I tested my BA200 against the DBA-02 with a Dolby Headphone Demo track. While the DBA-02 was no slouch at recreating the binaural recording of a man shaking a box of matches around a dummy head, the BA200 was just that much more convincing, particularly in its ability to convey the difference between near and far. I could also hear top-down transitions much better. Never had I felt more spine tingling sensations listening to a binaural track. Without question, the BA200 possess top-tier level soundstage realism. It's almost as though the entire frequency response was tuned to help the BA200 impart a world-class soundstage. When comparing to other IEMs, to my ears, while an SM3v2 possesses superior instrumental separation, the BA200 matches or betters it with respect to imaging.
The BA200s also excel as a low-volume monitor. Most IEMs that I've encountered thus far tend to lose their soundstage definition once the listening volume drops below a certain extent. Even at low volumes I can still hear critical elements of the stereo mix 'curve' around my head. Spatially, it loses a little bit of the ability to throw sonic cues quite where they should go, but it's still a pleasant listen.
The BA200 poses with its current earmates.
Simply put, the TDK BA200 is an absolutely excellent earphone that performs on par with products from some of the best regarded brands in the market. Considering that it is the first effort from TDK in the high-fidelity segment, the BA200 is a remarkably mature product that caters well to both professionals and audiophiles alike, while not completely ignoring the average consumer. It possesses monitor-like qualities with its superb dimensionality of soundstage and forward but gentle vocals, and still manages to present things enjoyably. It is both comfortable and attractive, with a well-selected set of eartips to choose from. Ultimately, I believe the UM3x --- its closest counterpart --- will still last longer in the ears of a stage musician or sound engineer without strain, as it is softer and even more rounded in its edges. However, to a music listener, the BA200 is arguably the better choice.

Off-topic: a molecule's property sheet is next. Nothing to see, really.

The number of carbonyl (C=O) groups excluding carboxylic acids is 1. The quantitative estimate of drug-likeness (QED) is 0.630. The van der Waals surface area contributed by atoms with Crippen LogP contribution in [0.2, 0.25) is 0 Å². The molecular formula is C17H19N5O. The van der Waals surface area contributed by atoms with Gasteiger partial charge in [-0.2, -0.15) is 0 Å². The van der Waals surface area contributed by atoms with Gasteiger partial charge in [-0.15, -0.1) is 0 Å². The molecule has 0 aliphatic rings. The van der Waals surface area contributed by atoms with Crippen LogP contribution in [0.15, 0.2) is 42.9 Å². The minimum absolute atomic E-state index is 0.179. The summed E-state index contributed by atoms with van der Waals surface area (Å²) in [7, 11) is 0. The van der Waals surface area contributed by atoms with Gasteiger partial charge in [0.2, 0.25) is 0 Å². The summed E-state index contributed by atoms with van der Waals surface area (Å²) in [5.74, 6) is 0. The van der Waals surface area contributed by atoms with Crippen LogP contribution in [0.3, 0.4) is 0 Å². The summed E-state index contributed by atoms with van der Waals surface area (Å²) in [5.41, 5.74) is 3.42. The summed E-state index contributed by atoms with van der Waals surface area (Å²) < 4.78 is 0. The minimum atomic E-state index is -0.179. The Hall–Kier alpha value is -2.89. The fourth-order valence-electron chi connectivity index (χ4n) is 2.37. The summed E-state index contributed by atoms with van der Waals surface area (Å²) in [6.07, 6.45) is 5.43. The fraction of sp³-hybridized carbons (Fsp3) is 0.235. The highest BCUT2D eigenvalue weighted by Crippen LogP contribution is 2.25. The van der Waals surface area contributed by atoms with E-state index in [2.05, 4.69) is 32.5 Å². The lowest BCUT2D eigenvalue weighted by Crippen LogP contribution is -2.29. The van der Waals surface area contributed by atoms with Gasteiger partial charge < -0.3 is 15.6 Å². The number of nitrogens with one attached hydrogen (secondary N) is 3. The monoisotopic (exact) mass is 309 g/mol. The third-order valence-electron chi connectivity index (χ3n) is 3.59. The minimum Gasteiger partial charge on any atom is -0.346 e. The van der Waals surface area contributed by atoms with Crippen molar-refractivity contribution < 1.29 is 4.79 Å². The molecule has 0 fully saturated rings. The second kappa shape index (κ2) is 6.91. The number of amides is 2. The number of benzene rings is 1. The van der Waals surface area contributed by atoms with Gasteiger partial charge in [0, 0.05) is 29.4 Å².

Before ending, I want to make sure that the BA200 does not get labeled as 'the poor man's UM3x/SM3'. Giving it such a label would be selling it short in so many ways. Yes, it shares many of the same sonic properties as the two aforementioned IEMs, but it is so much more than a mere facsimile of them. It's slightly thinner presentation gives it a better feel of midrange clarity, and gives it an edgier response that is ultimately just as enjoyable to listen to in its own right.
Unfortunately, TDK seems to be unable to distribute this product effectively outside of Asia. The only places that I can see with readily available supplies of the BA200 are in Japan, Hong Kong, Singapore, Taiwan, and South Korea. TDK's inability to mobilize its distribution chain will undoubtedly hurt the success of the BA200, and perhaps discourage the company from venturing further upmarket into the world of in-ears. It is my hope that the BA200 reaches American and European shores in the near future. However, if you do live in one of the aforementioned countries (or one that does retail the BA200) please do NOT ignore this IEM. It is simply too good to be overlooked.
- Monitor-esque sound, but with enough dynamism to get you off your feet
- Deep, enveloping, and three-dimensional soundstage
- Smooth, relaxing presentation
- Very comfortable in the ears
- Slightly laid back treble may not be suitable for some
- YMMV with flat cables and cord extension
- The best sounding ear tips (biflange) are also the most uncomfortable
- Availability (or lack thereof)
Official Information from TDK (Click to show)
Technical Information and Specifications
- Driver Type: Dual Balanced Armature
- Frequency Response: 20 – 20,000 Hz
- Sensitivity at 1 kHz: 121 dB SPL/V
- Noise Isolation: 26 dB
- Input Impedance: 35 ohms@1kHz
- Cord Length: 52 cm (+75 cm extension cord)
- Plug Type: 3.5mm gold plated stereo
- Weight: 12 gm (0.02 lbs)